Multiple myeloma is also known as malignant plasmacytoma, plasma cell myeloma, and myelomatosis. It’s a disseminated neoplasm of marrow plasma cells that infiltrates bone to produce osteolytic lesions throughout the skeleton (flat bones, vertebrae, skull, pelvis, ribs); in late stages, it infiltrates the body organs (liver, spleen, lymph nodes, lungs, adrenal glands, kidneys, skin, GI tract). Multiple myeloma strikes mostly men older than age 40.
The prognosis is usually poor because the disease is commonly diagnosed after it has already infiltrated the vertebrae, pelvis, skull, ribs, clavicles, and sternum. By then, skeletal destruction is widespread and, without treatment, leads to vertebral collapse. Early diagnosis and treatment prolong the lives of many patients by 3 to 5 years. Death usually follows complications, such as infection, renal failure, hematologic disorders, fractures, hypercalcemia, hyperuricemia, or dehydration.
Multiple myeloma is characterized by excessive growth and malformation of plasma cells in bone marrow. The growth of these extra cells interferes with the production of red blood cells, white blood cells, and platelets, resulting in anemia, susceptibility to infection, and increased tendency toward bleeding. As the cancer cells grow and expand, pain and destruction of bone occurs.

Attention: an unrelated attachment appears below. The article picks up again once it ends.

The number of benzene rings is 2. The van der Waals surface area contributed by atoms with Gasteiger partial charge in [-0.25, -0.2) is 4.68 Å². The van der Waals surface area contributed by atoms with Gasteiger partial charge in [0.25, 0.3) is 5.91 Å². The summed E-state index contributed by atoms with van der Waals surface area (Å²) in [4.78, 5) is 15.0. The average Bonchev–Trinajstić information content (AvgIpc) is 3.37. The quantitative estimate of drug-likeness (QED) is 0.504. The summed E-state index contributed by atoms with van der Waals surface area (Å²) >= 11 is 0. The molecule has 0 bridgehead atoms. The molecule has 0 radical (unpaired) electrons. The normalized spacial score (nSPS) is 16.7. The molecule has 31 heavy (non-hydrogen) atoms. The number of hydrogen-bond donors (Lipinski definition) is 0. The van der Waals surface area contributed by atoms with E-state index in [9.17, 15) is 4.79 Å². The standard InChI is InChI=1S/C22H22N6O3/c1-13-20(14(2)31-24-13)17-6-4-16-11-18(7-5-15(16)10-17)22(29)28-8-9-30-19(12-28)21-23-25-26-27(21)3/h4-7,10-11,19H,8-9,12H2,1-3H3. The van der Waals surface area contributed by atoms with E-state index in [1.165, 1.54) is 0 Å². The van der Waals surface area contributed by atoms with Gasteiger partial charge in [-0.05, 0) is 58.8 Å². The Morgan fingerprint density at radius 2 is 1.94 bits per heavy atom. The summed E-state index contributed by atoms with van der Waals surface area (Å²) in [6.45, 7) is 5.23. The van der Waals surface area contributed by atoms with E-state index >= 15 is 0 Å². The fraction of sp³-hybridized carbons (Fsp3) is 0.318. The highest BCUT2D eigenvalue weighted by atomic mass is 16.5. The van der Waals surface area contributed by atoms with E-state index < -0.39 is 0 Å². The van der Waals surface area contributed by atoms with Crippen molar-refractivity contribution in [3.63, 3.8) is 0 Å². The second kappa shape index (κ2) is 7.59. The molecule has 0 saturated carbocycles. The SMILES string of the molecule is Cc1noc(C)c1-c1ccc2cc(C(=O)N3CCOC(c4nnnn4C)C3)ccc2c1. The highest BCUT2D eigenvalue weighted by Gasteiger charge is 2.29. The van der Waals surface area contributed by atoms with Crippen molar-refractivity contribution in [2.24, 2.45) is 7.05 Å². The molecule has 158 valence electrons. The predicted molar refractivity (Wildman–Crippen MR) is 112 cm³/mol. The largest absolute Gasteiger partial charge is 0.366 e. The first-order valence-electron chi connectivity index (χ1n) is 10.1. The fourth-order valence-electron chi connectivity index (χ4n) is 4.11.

Signs and symptoms
The earliest symptom of multiple myeloma is usually back pain. This disease should be considered in diagnosis or treatment of elderly patients with new onset of lower back pain. Arthritic symptoms may also occur: achiness, joint swelling, and tenderness, possibly from vertebral compression. Other effects include fever, malaise, slight evidence of peripheral neuropathy (such as peripheral paresthesia), pathologic fractures, and easy bruising.
As multiple myeloma progresses, symptoms of vertebral compression may become acute, accompanied by anemia, weight loss, thoracic deformities (ballooning), and loss of body height—5? (12.7 cm) or more—due to vertebral collapse.
Renal complications such as pyelonephritis (caused by tubular damage from large amounts of Bence Jones protein, hypercalcemia, and hyperuricemia) may occur. (See Bence Jones protein.) Severe, recurrent infection, such as pneumonia, may follow damage to nerves associated with respiratory function.